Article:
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Economic Rockstar

Aug 13, 2015

Jon Manning is the Founder and Principal Consultant of Sans Prix and has over two decades of Pricing experience in a wide variety of industries.

Since establishing Sans Prix, Jon (and his associates) have generated millions of dollars in incremental revenue for clients in places such as the UK, USA, India, and Australia.

Increasingly in demand as both a speaker and educator, Jon has spoken at many conferences, workshops, webinars and educational institutions across the Asia-Pacific, the Middle East and the United Kingdom.

In 2011, Jon and Greg Eyres established Pricing Prophets, the world’s first and only online pricing advisory service where clients can ask a panel of global pricing experts and thought-leaders what price to charge for a product or service and why.

Jon holds a Bachelor of Business (Applied Economics) from Deakin University (Australia), a Graduate Diploma of Business (Management) from Monash University (Australia) and a Master of Arts (European Studies), from The University of West London. He is a member of the Australian Institute of Management and the Professional Pricing Society.

In this episode, you will learn:

  • why Jon believes pricing is more of an a art than a science.
  • why pricing is based on human behavior that no scientific model can predict.
  • why there’s no such thing as Adam Smith’s Invisible Hand.
  • that 70% to 80% of companies use cost-based methods to set prices and few use a value-based method.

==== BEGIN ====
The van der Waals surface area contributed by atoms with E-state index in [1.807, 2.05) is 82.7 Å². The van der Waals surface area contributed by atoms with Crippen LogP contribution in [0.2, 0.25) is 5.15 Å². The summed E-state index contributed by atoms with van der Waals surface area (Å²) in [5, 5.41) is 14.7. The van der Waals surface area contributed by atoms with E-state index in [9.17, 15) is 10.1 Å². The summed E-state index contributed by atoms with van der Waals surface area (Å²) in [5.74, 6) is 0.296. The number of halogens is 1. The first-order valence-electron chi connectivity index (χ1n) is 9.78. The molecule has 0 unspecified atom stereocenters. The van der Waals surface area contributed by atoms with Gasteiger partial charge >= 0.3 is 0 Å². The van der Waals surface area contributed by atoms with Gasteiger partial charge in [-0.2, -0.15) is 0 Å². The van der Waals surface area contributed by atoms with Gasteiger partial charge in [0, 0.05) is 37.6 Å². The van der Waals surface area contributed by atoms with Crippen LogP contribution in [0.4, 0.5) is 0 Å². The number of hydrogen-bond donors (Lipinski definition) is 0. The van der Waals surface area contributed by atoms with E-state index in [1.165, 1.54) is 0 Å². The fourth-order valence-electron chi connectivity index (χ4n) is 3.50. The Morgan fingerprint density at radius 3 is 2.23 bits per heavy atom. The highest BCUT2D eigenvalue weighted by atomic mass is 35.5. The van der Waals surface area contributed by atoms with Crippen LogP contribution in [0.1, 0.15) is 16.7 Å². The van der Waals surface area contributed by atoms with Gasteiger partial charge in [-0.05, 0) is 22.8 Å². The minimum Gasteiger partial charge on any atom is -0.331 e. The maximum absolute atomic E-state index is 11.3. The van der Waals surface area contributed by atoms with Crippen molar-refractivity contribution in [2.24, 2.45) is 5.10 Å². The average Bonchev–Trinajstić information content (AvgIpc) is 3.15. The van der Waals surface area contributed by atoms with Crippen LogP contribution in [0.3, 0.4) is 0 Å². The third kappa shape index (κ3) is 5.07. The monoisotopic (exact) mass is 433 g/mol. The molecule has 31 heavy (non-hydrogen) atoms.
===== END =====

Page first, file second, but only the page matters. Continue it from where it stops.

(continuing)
• why customers don’t care about companies who use cost-based pricing and prefer companies that use value-based pricing methods.
  • why the best pricing strategy for a company is a value-based method.
  • the trials and tribulations of the pricing strategy adopted by Netflix and how it affected its share price.
  • how a $40 fine for returning a DVD late led to the founding of Netflix.
  • if the best strategy for companies to announce price increases to its customers is to do so a few years in advance.
  • how behavioral economics is opening up a minefield of exploration in pricing.
  • how Apple used anchoring techniques to sell their iWatch by offering a $10,000 iWatch. It makes the mainstream iWatch appear to be value for money.
  • how a $100 omelette was used by a restaurant to act as a decoy so it can influence your decision to pay for high-end or expensive goods.
  • and much more.
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  • Thanks for listening. You are an Economic Rockstar!